If you read the Morning Line regularly you may get the idea that a lot of bulls have great timing because I feel like I mention that a lot. This is a good example of a bull that usually doesn’t have it, and as a result he’s been ridden just once in 30 career outs. He’s the least desirable bull in the draw for this round and Wing will have his hands full here.

Dener Barbosa on 060 Wiley:

These two have met twice before, and the bull won both times. Wiley is a better fit for right-handed riders, and he can break his timing, be out of line and unpredictable. None of this bodes well for Barbosa, who tends to prefer bulls that are the opposite of this one in every way.

Jose Vitor Leme on 222 Mystikal:

Mystikal is one of the harder to ride bulls in this round. He can throw a fake one way and spin the other. He can move forward, and he’s fast enough to never let the rider catch up. However, he’s essentially a lesser version of Magic Train – the bull Leme won the World Finals championship round on.  If we’ve learned anything about Leme, it’s that when you see a bull with an impressive buckoff record it’s probably because he hasn’t faced this kid yet.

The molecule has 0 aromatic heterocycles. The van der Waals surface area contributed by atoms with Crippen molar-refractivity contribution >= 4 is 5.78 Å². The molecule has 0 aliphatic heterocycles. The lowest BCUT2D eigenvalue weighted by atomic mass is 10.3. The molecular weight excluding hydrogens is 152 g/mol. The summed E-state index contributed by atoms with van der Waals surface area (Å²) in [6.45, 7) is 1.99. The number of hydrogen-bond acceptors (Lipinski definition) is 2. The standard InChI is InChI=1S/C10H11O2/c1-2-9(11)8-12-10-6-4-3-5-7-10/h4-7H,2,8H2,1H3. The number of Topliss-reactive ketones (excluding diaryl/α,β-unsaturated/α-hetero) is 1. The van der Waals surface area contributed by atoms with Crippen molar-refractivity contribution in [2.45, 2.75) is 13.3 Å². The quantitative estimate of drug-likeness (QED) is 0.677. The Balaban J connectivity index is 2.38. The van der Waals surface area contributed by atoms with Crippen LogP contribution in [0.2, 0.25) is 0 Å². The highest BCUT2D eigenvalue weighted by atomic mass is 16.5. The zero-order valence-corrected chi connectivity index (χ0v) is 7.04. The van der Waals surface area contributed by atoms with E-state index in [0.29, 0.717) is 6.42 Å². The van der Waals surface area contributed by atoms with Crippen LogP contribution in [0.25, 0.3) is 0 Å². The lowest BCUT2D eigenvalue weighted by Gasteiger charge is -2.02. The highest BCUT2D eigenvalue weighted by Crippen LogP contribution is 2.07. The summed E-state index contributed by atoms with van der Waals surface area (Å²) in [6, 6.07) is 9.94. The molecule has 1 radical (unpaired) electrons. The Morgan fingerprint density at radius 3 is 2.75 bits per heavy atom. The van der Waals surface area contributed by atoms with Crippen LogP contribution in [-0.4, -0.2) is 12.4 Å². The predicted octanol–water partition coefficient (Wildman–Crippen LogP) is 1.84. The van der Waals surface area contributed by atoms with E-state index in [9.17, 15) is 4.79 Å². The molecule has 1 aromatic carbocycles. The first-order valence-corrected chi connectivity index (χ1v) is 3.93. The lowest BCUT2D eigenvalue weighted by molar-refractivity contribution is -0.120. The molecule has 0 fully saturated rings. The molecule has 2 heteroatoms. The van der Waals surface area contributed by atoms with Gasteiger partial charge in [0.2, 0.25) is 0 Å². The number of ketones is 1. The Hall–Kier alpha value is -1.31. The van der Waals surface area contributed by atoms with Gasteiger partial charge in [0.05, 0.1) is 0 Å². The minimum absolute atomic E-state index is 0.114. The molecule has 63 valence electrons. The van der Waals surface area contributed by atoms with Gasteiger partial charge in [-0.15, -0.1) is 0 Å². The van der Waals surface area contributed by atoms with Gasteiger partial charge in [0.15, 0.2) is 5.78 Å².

Kaique Pacheco on 104 Moto Moto:

Pacheco rode this bull twice last season, and aside from that, Moto Moto is one of the best draws in the round for a right-handed rider. He’s the best matchup for Pacheco, but may not be enough bull to win the round on if they ride a few.

Eduardo Aparecido on 145 Freak of Nature:

Freak of Nature is 13-0 in his career, and 2-0 against Aparecido. They met twice last year, including at the World Finals, and the bull won easily both times.

Cooper Davis on 1206 Cut The Cord:

Davis probably wishes he could carry this bull around with him. Cut the Cord has been ridden just three times in 36 career outs, but Davis is responsible for two of those. He scored over 90 points both times they’ve met. Davis has a good chance to win the round here and get his season started right.

Derek Kolbaba on 567 Lester Gillis:

Lester Gillis is something of an oddity among bulls at this level. He has good timing and does the same thing every time, but he’s seldom ridden. Kaique Pacheco has ridden him twice, but all 29 others he has faced were down before the whistle. The reason he’s so successful is that on a scale of 1-10 he’s a 6 in buck and a 10 in spin. He really focuses all of his effort into going around and around, and this can make him feel weird.  There have been a few other bulls like this in PBR history, and they’ve all been good at throwing guys off.

Jess Lockwood on 045 Seven Dust:

Seven Dust is big, mean and doesn’t fit left-handed riders very well. That didn’t stop Lockwood from riding him for 87.5 points in Tulsa, Oklahoma, last August. It wasn’t a day off for Lockwood – this bull is legitimately hard to ride – but the reason Lockwood is a World Champion is because he doesn’t accept defeat easily. He gives himself a lot of second chances. He’ll need to take advantage of that here. Just because he’s ridden Seven Dust before won’t make this time any easier.